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Imakatsu’s Hairy Chunk

by Ned Kehde   |  August 31st, 2014 0

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Imakatsu recently unveiled its Hairy Chunk.

And when several observers hailed it as a revolutionary bait, saying that the natural-hair-implantation process that was used to manufacture the Hairy Chunk has created a state-of-the-art soft-plastic lure, it caught the attention of some Midwest finesse anglers.

Since Shin Fukae of Osaka, Japan, and Palestine, Texas, revealed some of his finesse tactics on April 1, 2005, at Beaver Lake, Arkansas, scores of Midwest finesse anglers have become intrigued by the finesse tactics and baits that Japanese anglers create and employ. Therefore, every year around the time of the International Convention of Allied Sportfishing Trades show, some of these Midwest finesse anglers keenly examine all of the finesse baits that Japanese bait companies display and that are reviewed by the piscatorial press.

It is interesting to note that one of these Midwest anglers observed that the addition of feathers and hair to a soft-plastic bait is not a revolutionary addition in his eyes. This angler said that Lindy Lures’ Fuzz-E-Grub, which possesses a soft-plastic body and a feather tail made of marabou, has been around for decades, and years ago, it was a stable in several Midwest finesse anglers’ repertoire. What’s more, Megabass, which is a Japanese bait company, makes the three-inch Y-Manba Worm, which has a marabou tail. This angler also wondered how much more effective the Hairy Chunk would be from the traditional bucktail jig that is affixed to either a soft-plastic or pork trailer, and, of course, he pointed out that the 1/8- and 3/32-ounce hair jig and trailer has been a standard-bearer in the Midwest finesse repertoire for decades.

Despite the somewhat cynical comments by this Midwest finesse angler, the Hairy Chunk has created a stir in the bass angling world.

It is the creation of Katsutaka Imae of Osaka, Japan, who is often heralded as the most famous bass angler in Japan. He is the proprietor of the Imakatsu bait company, and he has won a plethora of prestigious angling titles in Japan, such as the JB World Classic Championship and JB Bass Angler of the Year.

Imae won the JB World Classic Championship at Lake Kitaura, Japan, by wielding a bait that he made out of pork rind and pig bristles. From Imae’s perspective, hair — such as pig hair — adds an alluring dimension to a soft-plastic bait that cannot be achieved with any other kind of product or artifact. Soon after he won the JB World Classic Championship, he began trying to construct a soft-plastic replica of the pork-rind one, and he quickly discovered that it was a difficult task to make an injection mold for a soft-plastic lure that could accommodate natural hair. After many failed attempts, Imakatsu’s research and development team succeeded in making a mold that was capable of holding a combination of soft-plastic and hair, and they call the process a transplantation or implantation technique.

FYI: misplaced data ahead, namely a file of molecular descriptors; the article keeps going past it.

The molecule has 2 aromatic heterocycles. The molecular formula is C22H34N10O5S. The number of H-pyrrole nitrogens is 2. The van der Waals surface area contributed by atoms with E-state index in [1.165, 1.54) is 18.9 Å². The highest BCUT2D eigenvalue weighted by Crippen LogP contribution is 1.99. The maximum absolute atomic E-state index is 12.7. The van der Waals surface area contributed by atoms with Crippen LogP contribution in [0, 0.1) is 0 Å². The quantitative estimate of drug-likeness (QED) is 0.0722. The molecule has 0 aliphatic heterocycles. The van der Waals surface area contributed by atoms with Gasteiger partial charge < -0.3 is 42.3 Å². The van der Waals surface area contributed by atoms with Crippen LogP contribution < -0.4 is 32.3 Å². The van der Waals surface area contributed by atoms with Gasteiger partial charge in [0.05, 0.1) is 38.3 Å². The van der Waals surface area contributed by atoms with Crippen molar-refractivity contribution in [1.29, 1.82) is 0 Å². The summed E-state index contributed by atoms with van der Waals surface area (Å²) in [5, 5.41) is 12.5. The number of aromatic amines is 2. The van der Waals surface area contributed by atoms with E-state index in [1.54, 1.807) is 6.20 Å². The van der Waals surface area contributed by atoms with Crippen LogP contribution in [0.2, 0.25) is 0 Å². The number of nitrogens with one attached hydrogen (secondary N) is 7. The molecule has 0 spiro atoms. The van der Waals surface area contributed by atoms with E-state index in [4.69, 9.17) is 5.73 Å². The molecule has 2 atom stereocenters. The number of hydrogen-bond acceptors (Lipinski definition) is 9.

In essence, the Hairy Chunk is a 4.8-inch soft-plastic crayfish with a tuff of hair radiating out of the tip of its head, where a crayfish’s  antennas are located. A claw or pincher is attached to each side of its head and below its eyes. Its slightly cylinder -shaped head merges into its slightly cylinder-shaped torso. The junction of its tail and its torso is pronounced. The tail is the same length as the torso and head, but its girth is smaller. Three short appendages are attached to each side of the tail. The tail is embellished with four fairly wide ribs, and its tip is button-shaped.

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As can be seen in this photograph, the hair sometimes covers the pinchers or claws.

According to Imae, it exhibits subtle undulations and an unique feel that no other soft-plastic bait can replicate.

Imae suggests that it can be rigged as a trailer on a skirted jig, or affixed to an offset worm hook and weighed with a slip sinker, or affixed to a Carolina rig.

Of course, when Midwest finesse anglers use it,  they will rig it on a light-weight mushroom- or button-style jig with an exposed hook. And they will shorten it by trimming its tail.

They are available in 15 colors: Ame Zari, Black/Blue Flake, Black Blue/Blue Flake, Cinnamon Blue Flake, Dappi Zari, Dark Watermelon Pepper, Green Pumpkin Pepper, June Bug, Kamo, Light Green Pumpkin/Green Purple Flake, Light Green Pumpkin Pepper, Liver, Nihon Zarigani, Watermelon Pepper, and Watermelon Pro Blue.

A package of five can be purchased from one online retailer for $7.90.

Endnotes:

(1) In the near future, we will publish a Midwest finesse anglers’ gear guide about Imakatsu’s four-inch Dread Hog, which in many finesse anglers eyes looks to be more interesting than the Hairy Chunk.

(2) Imakatsu makes its rendition of the Fuzz-E-Grub.  It is the Rainbow Shad, which is adorned with a synthetic hair tail. See the translation link at this website: http://www.imakatsu.co.jp/products/lure/index.html.

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